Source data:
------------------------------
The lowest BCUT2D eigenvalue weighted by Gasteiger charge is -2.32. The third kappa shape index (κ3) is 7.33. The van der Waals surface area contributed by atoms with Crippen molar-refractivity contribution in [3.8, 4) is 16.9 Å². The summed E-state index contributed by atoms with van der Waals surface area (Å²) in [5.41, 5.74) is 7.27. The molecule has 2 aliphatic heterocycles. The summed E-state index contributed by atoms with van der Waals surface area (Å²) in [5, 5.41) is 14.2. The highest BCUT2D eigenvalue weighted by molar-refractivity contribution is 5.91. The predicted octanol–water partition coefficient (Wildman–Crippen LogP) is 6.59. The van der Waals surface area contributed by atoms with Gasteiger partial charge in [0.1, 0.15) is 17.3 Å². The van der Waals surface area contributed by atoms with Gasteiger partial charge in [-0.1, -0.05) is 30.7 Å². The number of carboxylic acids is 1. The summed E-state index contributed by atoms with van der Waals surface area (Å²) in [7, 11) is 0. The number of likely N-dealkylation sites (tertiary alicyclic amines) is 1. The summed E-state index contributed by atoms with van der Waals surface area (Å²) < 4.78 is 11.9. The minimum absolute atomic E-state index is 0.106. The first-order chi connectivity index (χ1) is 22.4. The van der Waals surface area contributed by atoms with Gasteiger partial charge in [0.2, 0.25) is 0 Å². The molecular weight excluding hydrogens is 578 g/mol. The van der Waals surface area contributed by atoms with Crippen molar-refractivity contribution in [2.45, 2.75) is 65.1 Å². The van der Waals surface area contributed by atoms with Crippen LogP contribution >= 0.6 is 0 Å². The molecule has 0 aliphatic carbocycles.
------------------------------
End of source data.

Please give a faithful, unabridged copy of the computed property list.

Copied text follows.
The lowest BCUT2D eigenvalue weighted by Gasteiger charge is -2.32. The third kappa shape index (κ3) is 7.33. The van der Waals surface area contributed by atoms with Crippen molar-refractivity contribution in [3.8, 4) is 16.9 Å². The summed E-state index contributed by atoms with van der Waals surface area (Å²) in [5.41, 5.74) is 7.27. The molecule has 2 aliphatic heterocycles. The summed E-state index contributed by atoms with van der Waals surface area (Å²) in [5, 5.41) is 14.2. The highest BCUT2D eigenvalue weighted by molar-refractivity contribution is 5.91. The predicted octanol–water partition coefficient (Wildman–Crippen LogP) is 6.59. The van der Waals surface area contributed by atoms with Gasteiger partial charge in [0.1, 0.15) is 17.3 Å². The van der Waals surface area contributed by atoms with Gasteiger partial charge in [-0.1, -0.05) is 30.7 Å². The number of carboxylic acids is 1. The summed E-state index contributed by atoms with van der Waals surface area (Å²) in [7, 11) is 0. The number of likely N-dealkylation sites (tertiary alicyclic amines) is 1. The summed E-state index contributed by atoms with van der Waals surface area (Å²) < 4.78 is 11.9. The minimum absolute atomic E-state index is 0.106. The first-order chi connectivity index (χ1) is 22.4. The van der Waals surface area contributed by atoms with Gasteiger partial charge in [0.2, 0.25) is 0 Å². The molecular weight excluding hydrogens is 578 g/mol. The van der Waals surface area contributed by atoms with Crippen molar-refractivity contribution in [2.45, 2.75) is 65.1 Å². The van der Waals surface area contributed by atoms with Crippen LogP contribution >= 0.6 is 0 Å². The molecule has 0 aliphatic carbocycles.